Double Indemnity (1944)
Academy Award for Best Cinematography, Black-and-White (John F. Seitz)
Academy Award for Best Director (Billy Wilder)
Academy Award for Best Original Dramatic or Comedy Score (Miklós Rózsa)
Academy Award for Best Picture
Academy Award for Best Sound Mixing
Academy Award for Best Writing, Adapted Screenplay (Raymond Chandler, Billy Wilder)Award details: (details at IMDb)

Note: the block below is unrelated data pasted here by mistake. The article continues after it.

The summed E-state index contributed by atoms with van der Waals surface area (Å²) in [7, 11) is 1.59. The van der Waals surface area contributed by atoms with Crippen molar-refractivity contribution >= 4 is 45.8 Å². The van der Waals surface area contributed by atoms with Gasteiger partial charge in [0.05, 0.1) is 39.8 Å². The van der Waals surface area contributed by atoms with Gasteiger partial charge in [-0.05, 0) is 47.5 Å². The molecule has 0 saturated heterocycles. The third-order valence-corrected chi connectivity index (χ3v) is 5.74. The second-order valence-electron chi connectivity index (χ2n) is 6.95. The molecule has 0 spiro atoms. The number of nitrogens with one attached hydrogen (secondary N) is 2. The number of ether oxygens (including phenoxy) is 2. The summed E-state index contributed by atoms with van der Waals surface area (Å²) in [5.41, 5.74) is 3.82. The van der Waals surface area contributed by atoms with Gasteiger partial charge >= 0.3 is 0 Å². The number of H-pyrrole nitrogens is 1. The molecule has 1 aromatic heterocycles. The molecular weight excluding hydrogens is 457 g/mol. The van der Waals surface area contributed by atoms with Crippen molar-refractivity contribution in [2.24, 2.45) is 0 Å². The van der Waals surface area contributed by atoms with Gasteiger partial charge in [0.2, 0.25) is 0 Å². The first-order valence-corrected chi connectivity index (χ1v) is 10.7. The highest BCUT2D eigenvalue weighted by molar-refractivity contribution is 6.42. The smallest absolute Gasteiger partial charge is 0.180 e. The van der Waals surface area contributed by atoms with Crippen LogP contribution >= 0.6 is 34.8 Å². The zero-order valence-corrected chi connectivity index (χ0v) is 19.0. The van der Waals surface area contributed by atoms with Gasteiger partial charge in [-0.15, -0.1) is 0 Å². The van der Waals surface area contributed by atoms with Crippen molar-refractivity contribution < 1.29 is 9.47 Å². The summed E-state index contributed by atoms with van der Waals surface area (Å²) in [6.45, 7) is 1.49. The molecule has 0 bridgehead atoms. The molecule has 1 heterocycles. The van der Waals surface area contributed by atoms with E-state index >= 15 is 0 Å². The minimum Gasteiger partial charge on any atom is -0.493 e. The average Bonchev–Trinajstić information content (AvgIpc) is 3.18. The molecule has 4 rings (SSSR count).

Double Indemnity is a 1944 American film noir, directed by Billy Wilder, co-written by Wilder and Raymond Chandler, and produced by Buddy DeSylva and Joseph Sistrom. The screenplay was based on James M. Cain's 1943 novella of the same name, which originally appeared as an eight-part serial in Liberty magazine. The film stars Fred MacMurray as an insurance salesman, Barbara Stanwyck as a provocative housewife who wishes her husband were dead, and Edward G. Robinson as a claims adjuster whose job is to find phoney claims. The term "double indemnity" refers to a clause in certain life insurance policies that doubles the payout in cases when death is caused by certain accidental means. Praised by many critics when first released, Double Indemnity was nominated for seven Academy Awards but did not win any. Widely regarded as a classic, it is often cited as a paradigmatic film noir and as having set the standard for the films that followed in that genre. Deemed "culturally, historically, or aesthetically significant" by the U.S. Library of Congress in 1992, Double Indemnity was selected for preservation in the National Film Registry.